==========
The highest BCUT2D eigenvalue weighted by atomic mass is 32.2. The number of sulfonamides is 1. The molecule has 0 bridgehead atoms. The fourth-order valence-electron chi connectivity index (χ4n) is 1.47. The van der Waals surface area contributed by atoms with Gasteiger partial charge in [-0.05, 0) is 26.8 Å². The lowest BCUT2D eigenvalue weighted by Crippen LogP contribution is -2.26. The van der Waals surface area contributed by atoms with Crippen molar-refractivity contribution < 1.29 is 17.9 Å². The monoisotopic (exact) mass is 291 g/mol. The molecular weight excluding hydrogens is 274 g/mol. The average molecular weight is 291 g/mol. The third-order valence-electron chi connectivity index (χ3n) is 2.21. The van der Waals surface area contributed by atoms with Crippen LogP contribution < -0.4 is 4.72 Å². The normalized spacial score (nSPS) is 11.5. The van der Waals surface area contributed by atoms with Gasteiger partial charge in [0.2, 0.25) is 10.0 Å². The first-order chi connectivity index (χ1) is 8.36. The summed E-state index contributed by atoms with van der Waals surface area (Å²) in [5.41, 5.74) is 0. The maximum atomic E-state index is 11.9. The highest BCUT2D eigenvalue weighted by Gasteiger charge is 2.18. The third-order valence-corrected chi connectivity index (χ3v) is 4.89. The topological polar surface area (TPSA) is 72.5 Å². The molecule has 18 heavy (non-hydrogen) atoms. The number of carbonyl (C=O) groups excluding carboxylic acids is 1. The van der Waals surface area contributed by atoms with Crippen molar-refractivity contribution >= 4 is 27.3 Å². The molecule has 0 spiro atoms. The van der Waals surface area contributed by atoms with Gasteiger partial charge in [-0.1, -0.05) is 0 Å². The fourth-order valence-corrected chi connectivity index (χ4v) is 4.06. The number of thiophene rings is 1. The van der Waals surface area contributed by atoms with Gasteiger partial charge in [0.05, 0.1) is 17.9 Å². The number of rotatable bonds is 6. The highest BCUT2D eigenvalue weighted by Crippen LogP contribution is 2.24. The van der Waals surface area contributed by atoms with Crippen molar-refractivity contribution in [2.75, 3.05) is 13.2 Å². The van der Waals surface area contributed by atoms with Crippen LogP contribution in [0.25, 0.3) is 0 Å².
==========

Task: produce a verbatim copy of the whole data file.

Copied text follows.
The highest BCUT2D eigenvalue weighted by atomic mass is 32.2. The number of sulfonamides is 1. The molecule has 0 bridgehead atoms. The fourth-order valence-electron chi connectivity index (χ4n) is 1.47. The van der Waals surface area contributed by atoms with Gasteiger partial charge in [-0.05, 0) is 26.8 Å². The lowest BCUT2D eigenvalue weighted by Crippen LogP contribution is -2.26. The van der Waals surface area contributed by atoms with Crippen molar-refractivity contribution < 1.29 is 17.9 Å². The monoisotopic (exact) mass is 291 g/mol. The molecular weight excluding hydrogens is 274 g/mol. The average molecular weight is 291 g/mol. The third-order valence-electron chi connectivity index (χ3n) is 2.21. The van der Waals surface area contributed by atoms with Crippen LogP contribution < -0.4 is 4.72 Å². The normalized spacial score (nSPS) is 11.5. The van der Waals surface area contributed by atoms with Gasteiger partial charge in [0.2, 0.25) is 10.0 Å². The first-order chi connectivity index (χ1) is 8.36. The summed E-state index contributed by atoms with van der Waals surface area (Å²) in [5.41, 5.74) is 0. The maximum atomic E-state index is 11.9. The highest BCUT2D eigenvalue weighted by Gasteiger charge is 2.18. The third-order valence-corrected chi connectivity index (χ3v) is 4.89. The topological polar surface area (TPSA) is 72.5 Å². The molecule has 18 heavy (non-hydrogen) atoms. The number of carbonyl (C=O) groups excluding carboxylic acids is 1. The van der Waals surface area contributed by atoms with Crippen molar-refractivity contribution >= 4 is 27.3 Å². The molecule has 0 spiro atoms. The van der Waals surface area contributed by atoms with Gasteiger partial charge in [-0.1, -0.05) is 0 Å². The fourth-order valence-corrected chi connectivity index (χ4v) is 4.06. The number of thiophene rings is 1. The van der Waals surface area contributed by atoms with Gasteiger partial charge in [0.05, 0.1) is 17.9 Å². The number of rotatable bonds is 6. The highest BCUT2D eigenvalue weighted by Crippen LogP contribution is 2.24. The van der Waals surface area contributed by atoms with Crippen molar-refractivity contribution in [2.75, 3.05) is 13.2 Å². The van der Waals surface area contributed by atoms with Crippen LogP contribution in [0.25, 0.3) is 0 Å².